The Great Fire begins on ITV at 9PM Thursday 16 October.
It’s the summer of 1666. Thomas Farriner is the King’s baker, supplying bread and biscuit for the Navy, who are currently at war. A widower and single-father, Thomas works alongside his daughters Mary and Hannah, with a little help from his sister-in-law, Sarah Farriner, in his Pudding Lane bakery.
Times are hard and Sarah’s wayward husband (and Thomas’ brother) has been missing at sea for many months. Although she’s unable to move on, there’s no denying the crackle between Thomas and Sarah as she departs to prepare for the return of her employer, the Duke of Hanford.
Thomas heads off with the Navy delivery and when he arrives at the Navy yards, it quickly becomes clear he’s not going to be paid for all the work he’s done. Thomas discusses his lack of payment with Navy official Samuel Pepys and is dismayed to learn there is no hope of payment due to the expense of the war. However, Pepys is able to help Thomas in another way and he sends him away with a letter confirming the fate of Will Farriner.
Across the city in the palace of Whitehall, the King is at a stately dance, enjoying his many spoils and women in full view of his wife, the Queen. Amidst the reverie a terrifying assassination attempt is foiled by the King’s Intelligence Officer, Lord Denton. Under interrogation, the assassin reveals he’s a Catholic fanatic and a former employee of Sarah’s boss, the Duke of Hanford, who Denton has under surveillance. Is there some kind of larger Catholic plot in the works? The King registers concern but surprisingly his brother, James Duke of York, stands up for Hanford.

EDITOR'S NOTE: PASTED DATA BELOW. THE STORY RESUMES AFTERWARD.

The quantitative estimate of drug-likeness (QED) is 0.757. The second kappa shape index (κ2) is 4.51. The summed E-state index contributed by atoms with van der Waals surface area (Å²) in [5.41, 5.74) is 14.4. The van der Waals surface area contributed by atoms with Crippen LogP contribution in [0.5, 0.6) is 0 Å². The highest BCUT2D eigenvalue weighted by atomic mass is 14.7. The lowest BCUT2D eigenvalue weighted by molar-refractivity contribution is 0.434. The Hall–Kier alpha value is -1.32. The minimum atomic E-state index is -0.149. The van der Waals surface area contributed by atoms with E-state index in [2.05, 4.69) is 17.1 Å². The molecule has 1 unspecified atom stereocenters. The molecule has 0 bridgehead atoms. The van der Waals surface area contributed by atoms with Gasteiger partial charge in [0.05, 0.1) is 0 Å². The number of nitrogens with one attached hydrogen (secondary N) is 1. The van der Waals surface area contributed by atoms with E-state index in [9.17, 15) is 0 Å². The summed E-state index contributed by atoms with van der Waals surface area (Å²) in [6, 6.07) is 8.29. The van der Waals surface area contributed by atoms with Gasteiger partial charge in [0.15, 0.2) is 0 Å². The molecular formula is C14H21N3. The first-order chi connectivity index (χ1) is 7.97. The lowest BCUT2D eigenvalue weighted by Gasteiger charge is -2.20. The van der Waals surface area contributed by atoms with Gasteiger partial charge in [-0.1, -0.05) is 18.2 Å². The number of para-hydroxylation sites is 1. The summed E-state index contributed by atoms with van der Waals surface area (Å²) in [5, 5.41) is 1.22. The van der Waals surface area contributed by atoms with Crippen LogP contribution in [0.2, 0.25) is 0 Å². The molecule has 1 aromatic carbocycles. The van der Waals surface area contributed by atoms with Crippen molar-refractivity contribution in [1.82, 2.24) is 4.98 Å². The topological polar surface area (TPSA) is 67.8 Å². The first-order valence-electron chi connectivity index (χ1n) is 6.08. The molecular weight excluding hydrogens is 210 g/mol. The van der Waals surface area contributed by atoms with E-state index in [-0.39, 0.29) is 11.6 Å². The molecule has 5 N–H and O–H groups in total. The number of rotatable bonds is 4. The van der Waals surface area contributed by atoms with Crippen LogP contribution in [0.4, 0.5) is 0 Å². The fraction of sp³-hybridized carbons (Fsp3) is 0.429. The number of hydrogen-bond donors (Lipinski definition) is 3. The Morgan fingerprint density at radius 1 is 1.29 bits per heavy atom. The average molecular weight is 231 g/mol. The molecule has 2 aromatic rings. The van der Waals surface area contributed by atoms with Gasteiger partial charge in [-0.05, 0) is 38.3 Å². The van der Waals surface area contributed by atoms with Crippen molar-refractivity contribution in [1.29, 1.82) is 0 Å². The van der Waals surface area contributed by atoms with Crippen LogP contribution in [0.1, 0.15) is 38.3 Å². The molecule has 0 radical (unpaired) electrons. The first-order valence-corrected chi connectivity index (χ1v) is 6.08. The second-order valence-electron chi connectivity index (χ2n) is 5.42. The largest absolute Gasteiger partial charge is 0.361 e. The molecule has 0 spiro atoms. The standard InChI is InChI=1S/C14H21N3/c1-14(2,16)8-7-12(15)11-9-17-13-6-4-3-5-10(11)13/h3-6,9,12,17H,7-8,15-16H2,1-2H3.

Samuel Pepys enjoy a game of Pall Mall with the King but returns home to find his wife Elizabeth with her dance teacher. Jealous and hurt, he slips away to visit a prostitute.
At the bakery, a troubled Thomas leaves his daughter Hannah in charge and heads to his sister-in-law with a heavy heart. Meanwhile, Sarah is visited by a ‘Mr Wickes’, supposedly a kindly man from church, but who reveals himself to be Lord Denton. He asks that she act as an informant on her employer, Hanford. And gives her a couple of hours to decide. Seeing Denton from afar, Thomas assumes Sarah is courting the so-called ‘Mr Wickes’ and decides against delivering her the letter from Pepys.
Thomas returns home to Pudding Lane to find the bakery ablaze and his two daughters asleep upstairs, blissfully unaware of the fire below. Thomas scrabbles to get the girls out, only just escaping the flames by climbing across the roof, before his home is completely consumed. He sends the girls to Sarah’s lodgings while he attempts to contain the fire. But upon receiving them, Sarah goes to look for Thomas. Out on the street, she is snatched by Denton’s men and thrown in the back of a prison carriage…